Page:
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Thread: Setting up a 2-Zone System?

  1. #1
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    Setting up a 2-Zone System?

    We just had two new Daikin Fits installed with matching variable-speed 2-stage gas furnaces. A 4-ton unit services the first floor, which is roughly 2,000 square feet, and a 3-ton unit services the second floor, which is about 1,800 square feet. I'm trying to configure the units so we get even cooling throughout the house, but I'm having trouble because our family room is 19' x 21' x 20' high with an open loft adjacent to it. As a result, a lot of cool air drops down into the space below and satisfies the first-floor thermostat prematurely, which causes the study, kitchen, morning room, master bedroom, master bath, and sitting room to all run about 3 degrees hotter than the family room and downstairs hallway.

    I Googled two-story settings and the general rule is to set the first floor 2 degrees warmer than the second, but I'm sure that doesn't take into account the large open spaces that we have. Right now all of the vents are wide open, so so I can probably do some tweaking there. I've attached a copy of our builder floor plan for both floors. Our home has almost all of the options listed, except those I've crossed out.

    Any help and/or advice on setting this up is greatly appreciated.
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  2. #2
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    7-Tons of Cooling in New construction, Who sized this?

  3. #3
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    Quote Originally Posted by pecmsg View Post
    7-Tons of Cooling in New construction,
    Who sized this?
    This project is a REPLACEMENT ... ... ... ... previous thread
    ________________________________ DAIKIN FIT SYSTEM
    Fair Warning of oversizing was provided in Posts # 13 _ yours _ & #15 _ mine _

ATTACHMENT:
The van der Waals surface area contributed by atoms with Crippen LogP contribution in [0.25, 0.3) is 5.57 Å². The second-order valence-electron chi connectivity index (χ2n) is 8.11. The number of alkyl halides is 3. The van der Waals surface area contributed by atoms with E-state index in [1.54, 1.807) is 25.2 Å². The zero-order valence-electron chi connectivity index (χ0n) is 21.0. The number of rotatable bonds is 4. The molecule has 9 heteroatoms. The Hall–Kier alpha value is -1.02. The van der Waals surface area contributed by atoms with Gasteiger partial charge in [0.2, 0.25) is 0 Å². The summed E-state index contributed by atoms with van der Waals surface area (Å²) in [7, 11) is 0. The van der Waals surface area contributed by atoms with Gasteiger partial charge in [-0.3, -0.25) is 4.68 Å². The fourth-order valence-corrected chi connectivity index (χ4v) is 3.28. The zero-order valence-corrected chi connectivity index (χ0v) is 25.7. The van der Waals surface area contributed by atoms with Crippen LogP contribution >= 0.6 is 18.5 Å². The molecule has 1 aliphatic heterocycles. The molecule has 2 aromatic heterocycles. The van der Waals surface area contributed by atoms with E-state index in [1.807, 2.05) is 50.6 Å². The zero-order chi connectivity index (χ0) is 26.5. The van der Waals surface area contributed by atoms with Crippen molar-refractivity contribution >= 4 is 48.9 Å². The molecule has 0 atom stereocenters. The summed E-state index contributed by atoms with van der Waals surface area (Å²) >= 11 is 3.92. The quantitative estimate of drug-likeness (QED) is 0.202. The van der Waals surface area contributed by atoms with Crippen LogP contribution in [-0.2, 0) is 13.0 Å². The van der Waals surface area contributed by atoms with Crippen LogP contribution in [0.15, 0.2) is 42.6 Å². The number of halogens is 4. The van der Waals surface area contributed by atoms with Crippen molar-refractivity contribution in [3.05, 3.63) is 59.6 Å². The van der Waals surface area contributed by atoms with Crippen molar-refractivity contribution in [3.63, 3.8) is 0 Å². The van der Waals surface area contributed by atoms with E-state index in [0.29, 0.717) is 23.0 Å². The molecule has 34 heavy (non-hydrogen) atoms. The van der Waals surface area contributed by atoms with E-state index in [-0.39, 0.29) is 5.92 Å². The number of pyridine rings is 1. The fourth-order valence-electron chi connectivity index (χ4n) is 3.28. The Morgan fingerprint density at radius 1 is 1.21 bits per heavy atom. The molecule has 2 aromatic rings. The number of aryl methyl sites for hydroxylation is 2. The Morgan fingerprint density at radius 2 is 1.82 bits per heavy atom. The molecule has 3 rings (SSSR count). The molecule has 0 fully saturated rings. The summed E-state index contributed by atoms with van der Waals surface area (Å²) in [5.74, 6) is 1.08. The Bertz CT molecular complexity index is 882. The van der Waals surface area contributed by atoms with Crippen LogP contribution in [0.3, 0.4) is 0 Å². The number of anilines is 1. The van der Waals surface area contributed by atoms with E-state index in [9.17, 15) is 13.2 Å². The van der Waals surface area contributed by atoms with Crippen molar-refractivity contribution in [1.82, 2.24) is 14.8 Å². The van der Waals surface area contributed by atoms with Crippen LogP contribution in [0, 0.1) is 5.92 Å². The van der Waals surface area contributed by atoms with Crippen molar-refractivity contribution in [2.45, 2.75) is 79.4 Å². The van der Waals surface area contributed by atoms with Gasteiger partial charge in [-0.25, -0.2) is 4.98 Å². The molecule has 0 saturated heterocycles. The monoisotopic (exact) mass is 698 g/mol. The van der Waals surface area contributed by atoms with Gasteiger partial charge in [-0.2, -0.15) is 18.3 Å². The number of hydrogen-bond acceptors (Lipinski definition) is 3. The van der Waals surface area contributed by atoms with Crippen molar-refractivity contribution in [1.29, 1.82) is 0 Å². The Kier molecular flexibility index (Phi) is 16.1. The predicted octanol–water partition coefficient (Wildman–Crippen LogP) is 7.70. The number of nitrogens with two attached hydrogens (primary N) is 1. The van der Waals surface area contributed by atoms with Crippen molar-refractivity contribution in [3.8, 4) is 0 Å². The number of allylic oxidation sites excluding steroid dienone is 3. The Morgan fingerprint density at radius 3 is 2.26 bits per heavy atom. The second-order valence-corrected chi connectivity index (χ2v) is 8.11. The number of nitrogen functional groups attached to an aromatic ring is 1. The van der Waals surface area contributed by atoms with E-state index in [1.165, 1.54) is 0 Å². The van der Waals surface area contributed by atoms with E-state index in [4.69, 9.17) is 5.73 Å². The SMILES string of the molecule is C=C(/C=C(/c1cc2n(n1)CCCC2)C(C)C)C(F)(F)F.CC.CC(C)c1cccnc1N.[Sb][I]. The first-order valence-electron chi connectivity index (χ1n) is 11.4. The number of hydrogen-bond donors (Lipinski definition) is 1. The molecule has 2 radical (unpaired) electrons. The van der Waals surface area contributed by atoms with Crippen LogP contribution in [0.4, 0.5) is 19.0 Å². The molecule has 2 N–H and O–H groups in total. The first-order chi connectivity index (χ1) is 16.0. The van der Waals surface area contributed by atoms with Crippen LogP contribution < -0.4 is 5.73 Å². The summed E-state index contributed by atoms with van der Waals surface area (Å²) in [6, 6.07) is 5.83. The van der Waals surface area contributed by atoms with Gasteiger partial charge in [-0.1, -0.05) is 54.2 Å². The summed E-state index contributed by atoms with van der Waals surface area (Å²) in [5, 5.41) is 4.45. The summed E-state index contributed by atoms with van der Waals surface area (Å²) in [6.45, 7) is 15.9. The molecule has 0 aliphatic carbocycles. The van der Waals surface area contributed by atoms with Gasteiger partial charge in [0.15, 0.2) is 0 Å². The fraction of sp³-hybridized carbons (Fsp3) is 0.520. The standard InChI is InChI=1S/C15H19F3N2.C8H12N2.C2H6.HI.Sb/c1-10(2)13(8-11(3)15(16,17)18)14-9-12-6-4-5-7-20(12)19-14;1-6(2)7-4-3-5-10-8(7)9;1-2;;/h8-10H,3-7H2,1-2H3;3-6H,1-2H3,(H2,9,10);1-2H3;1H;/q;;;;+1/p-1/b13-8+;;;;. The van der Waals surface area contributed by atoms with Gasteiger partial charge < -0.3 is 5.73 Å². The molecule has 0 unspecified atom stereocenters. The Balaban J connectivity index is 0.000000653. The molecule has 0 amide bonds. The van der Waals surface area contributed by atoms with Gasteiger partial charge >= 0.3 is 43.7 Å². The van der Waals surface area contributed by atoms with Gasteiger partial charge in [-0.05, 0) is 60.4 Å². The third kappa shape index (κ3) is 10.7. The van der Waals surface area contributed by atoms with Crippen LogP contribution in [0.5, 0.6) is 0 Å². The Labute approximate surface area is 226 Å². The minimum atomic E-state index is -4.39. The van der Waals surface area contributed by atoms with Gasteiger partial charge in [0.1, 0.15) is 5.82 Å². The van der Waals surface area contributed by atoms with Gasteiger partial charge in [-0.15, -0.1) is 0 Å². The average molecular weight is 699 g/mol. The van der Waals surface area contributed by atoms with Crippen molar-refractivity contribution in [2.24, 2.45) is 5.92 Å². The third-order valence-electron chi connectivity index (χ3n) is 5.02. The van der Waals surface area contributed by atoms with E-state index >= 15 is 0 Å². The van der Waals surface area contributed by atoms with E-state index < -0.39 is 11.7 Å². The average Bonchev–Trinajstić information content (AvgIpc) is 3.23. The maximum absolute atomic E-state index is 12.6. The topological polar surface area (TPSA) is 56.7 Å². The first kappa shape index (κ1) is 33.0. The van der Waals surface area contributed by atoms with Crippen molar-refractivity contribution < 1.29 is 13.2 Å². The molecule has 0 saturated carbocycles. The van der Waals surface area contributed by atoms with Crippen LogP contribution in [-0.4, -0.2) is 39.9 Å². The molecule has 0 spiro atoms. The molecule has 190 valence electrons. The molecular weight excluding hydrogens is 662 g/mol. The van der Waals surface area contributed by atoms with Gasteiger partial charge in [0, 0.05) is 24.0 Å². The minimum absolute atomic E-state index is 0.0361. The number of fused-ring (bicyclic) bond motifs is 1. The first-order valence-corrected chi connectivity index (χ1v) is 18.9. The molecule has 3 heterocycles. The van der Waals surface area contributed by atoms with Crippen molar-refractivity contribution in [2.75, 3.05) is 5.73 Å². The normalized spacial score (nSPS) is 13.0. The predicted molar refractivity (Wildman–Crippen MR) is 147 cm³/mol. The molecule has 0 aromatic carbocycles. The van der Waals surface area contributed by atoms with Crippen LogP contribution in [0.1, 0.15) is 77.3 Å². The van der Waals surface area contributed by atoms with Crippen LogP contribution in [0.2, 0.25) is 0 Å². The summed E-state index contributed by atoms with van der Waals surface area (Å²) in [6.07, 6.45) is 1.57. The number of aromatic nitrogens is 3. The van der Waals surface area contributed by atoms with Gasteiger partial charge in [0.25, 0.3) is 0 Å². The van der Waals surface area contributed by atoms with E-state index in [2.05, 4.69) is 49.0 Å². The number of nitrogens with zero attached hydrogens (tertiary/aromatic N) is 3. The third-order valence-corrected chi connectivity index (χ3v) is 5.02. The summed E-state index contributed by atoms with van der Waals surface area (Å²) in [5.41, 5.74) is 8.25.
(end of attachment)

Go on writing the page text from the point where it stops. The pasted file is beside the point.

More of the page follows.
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    Designer Dan __ It's Not Rocket Science, But It is SCIENCE with Some Art. _ _ KEEP IT SIMPLE & SINCERE ___ __ www.mysimplifiedhvac.com ___ __ Define the Building Envelope & Perform a Detailed Load Calc: It's ALL About Windows & Make-up Air Requirements. Know Your Equipment Capabilities

  4. #4
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    Quote Originally Posted by kcrossley View Post
    We just had two new Daikin Fits installed with matching variable-speed 2-stage gas furnaces. A 4-ton unit services the first floor, which is roughly 2,000 square feet, and a 3-ton unit services the second floor, which is about 1,800 square feet. I'm trying to configure the units so we get even cooling throughout the house, but I'm having trouble because our family room is 19' x 21' x 20' high with an open loft adjacent to it. As a result, a lot of cool air drops down into the space below and satisfies the first-floor thermostat prematurely, which causes the study, kitchen, morning room, master bedroom, master bath, and sitting room to all run about 3 degrees hotter than the family room and downstairs hallway.

    I Googled two-story settings and the general rule is to set the first floor 2 degrees warmer than the second, but I'm sure that doesn't take into account the large open spaces that we have. Right now all of the vents are wide open, so so I can probably do some tweaking there. I've attached a copy of our builder floor plan for both floors. Our home has almost all of the options listed, except those I've crossed out.

    Any help and/or advice on setting this up is greatly appreciated.
    SO how is this system different from the older system you had? Did you not have this problem before?

    The house layout is often the problem. One that can be hard to fix with ducted systems.

  5. #5
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    Quote Originally Posted by dan sw fl View Post
    This project is a REPLACEMENT ... ... ... ... previous thread
    ________________________________ DAIKIN FIT SYSTEM
    Fair Warning of oversizing was provided in Posts # 13 _ yours _ & #15 _ mine _
    Lets say a load calc was done and they sized the systems at 6 tons, or 4 tons, or whatever tons.

    How does it change the way the house is laid out? How does it change the way cold air drops to the bottom floor and satisfies first-floor thermostat?

  6. #6
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    Quote Originally Posted by kcrossley View Post
    We just had two new Daikin Fits installed with matching variable-speed 2-stage gas furnaces. A 4-ton unit services the first floor, which is roughly 2,000 square feet, and a 3-ton unit services the second floor, which is about 1,800 square feet. I'm trying to configure the units so we get even cooling throughout the house, but I'm having trouble because our family room is 19' x 21' x 20' high with an open loft adjacent to it. As a result, a lot of cool air drops down into the space below and satisfies the first-floor thermostat prematurely, which causes the study, kitchen, morning room, master bedroom, master bath, and sitting room to all run about 3 degrees hotter than the family room and downstairs hallway.